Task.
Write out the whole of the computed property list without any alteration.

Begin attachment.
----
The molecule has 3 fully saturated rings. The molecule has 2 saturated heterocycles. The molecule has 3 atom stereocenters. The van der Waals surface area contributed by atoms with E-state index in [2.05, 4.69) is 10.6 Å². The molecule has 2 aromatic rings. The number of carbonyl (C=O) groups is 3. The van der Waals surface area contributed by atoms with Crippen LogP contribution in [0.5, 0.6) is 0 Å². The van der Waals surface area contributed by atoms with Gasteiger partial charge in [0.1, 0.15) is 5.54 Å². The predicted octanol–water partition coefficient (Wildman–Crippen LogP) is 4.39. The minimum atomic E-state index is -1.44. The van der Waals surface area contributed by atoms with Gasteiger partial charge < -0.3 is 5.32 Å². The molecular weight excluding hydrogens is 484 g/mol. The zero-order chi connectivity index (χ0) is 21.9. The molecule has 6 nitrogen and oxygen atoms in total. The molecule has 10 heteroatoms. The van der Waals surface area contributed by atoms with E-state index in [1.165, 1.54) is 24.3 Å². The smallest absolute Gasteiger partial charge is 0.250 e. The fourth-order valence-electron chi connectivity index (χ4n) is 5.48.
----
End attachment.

The molecule has 3 fully saturated rings. The molecule has 2 saturated heterocycles. The molecule has 3 atom stereocenters. The van der Waals surface area contributed by atoms with E-state index in [2.05, 4.69) is 10.6 Å². The molecule has 2 aromatic rings. The number of carbonyl (C=O) groups is 3. The van der Waals surface area contributed by atoms with Crippen LogP contribution in [0.5, 0.6) is 0 Å². The van der Waals surface area contributed by atoms with Gasteiger partial charge in [0.1, 0.15) is 5.54 Å². The predicted octanol–water partition coefficient (Wildman–Crippen LogP) is 4.39. The minimum atomic E-state index is -1.44. The van der Waals surface area contributed by atoms with Gasteiger partial charge < -0.3 is 5.32 Å². The molecular weight excluding hydrogens is 484 g/mol. The zero-order chi connectivity index (χ0) is 21.9. The molecule has 6 nitrogen and oxygen atoms in total. The molecule has 10 heteroatoms. The van der Waals surface area contributed by atoms with E-state index in [1.165, 1.54) is 24.3 Å². The smallest absolute Gasteiger partial charge is 0.250 e. The fourth-order valence-electron chi connectivity index (χ4n) is 5.48.